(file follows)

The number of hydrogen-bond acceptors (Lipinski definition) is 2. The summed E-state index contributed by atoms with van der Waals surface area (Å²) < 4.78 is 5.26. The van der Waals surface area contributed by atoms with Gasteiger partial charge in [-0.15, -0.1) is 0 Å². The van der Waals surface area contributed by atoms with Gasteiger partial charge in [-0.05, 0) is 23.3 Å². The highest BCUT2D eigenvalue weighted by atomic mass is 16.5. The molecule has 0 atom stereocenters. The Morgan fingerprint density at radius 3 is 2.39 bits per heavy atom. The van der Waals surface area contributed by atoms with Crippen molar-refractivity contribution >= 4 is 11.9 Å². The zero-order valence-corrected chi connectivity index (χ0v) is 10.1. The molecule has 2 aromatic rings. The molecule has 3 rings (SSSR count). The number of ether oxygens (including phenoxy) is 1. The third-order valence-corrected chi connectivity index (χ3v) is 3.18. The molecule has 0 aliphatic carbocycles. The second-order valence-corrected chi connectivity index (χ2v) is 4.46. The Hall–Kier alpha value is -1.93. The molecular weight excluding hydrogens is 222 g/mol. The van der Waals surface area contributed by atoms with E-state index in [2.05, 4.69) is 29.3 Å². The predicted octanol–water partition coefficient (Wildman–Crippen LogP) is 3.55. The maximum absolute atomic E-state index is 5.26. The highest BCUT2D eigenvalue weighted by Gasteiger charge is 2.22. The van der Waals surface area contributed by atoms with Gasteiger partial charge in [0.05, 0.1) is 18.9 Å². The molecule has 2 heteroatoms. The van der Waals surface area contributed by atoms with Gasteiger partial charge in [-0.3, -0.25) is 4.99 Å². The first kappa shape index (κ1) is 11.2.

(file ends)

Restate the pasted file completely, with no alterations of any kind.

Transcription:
The number of hydrogen-bond acceptors (Lipinski definition) is 2. The summed E-state index contributed by atoms with van der Waals surface area (Å²) < 4.78 is 5.26. The van der Waals surface area contributed by atoms with Gasteiger partial charge in [-0.15, -0.1) is 0 Å². The van der Waals surface area contributed by atoms with Gasteiger partial charge in [-0.05, 0) is 23.3 Å². The highest BCUT2D eigenvalue weighted by atomic mass is 16.5. The molecule has 0 atom stereocenters. The Morgan fingerprint density at radius 3 is 2.39 bits per heavy atom. The van der Waals surface area contributed by atoms with Crippen molar-refractivity contribution >= 4 is 11.9 Å². The zero-order valence-corrected chi connectivity index (χ0v) is 10.1. The molecule has 2 aromatic rings. The molecule has 3 rings (SSSR count). The number of ether oxygens (including phenoxy) is 1. The third-order valence-corrected chi connectivity index (χ3v) is 3.18. The molecule has 0 aliphatic carbocycles. The second-order valence-corrected chi connectivity index (χ2v) is 4.46. The Hall–Kier alpha value is -1.93. The molecular weight excluding hydrogens is 222 g/mol. The van der Waals surface area contributed by atoms with E-state index in [2.05, 4.69) is 29.3 Å². The predicted octanol–water partition coefficient (Wildman–Crippen LogP) is 3.55. The maximum absolute atomic E-state index is 5.26. The highest BCUT2D eigenvalue weighted by Gasteiger charge is 2.22. The van der Waals surface area contributed by atoms with Gasteiger partial charge in [0.05, 0.1) is 18.9 Å². The molecule has 2 heteroatoms. The van der Waals surface area contributed by atoms with Gasteiger partial charge in [-0.3, -0.25) is 4.99 Å². The first kappa shape index (κ1) is 11.2.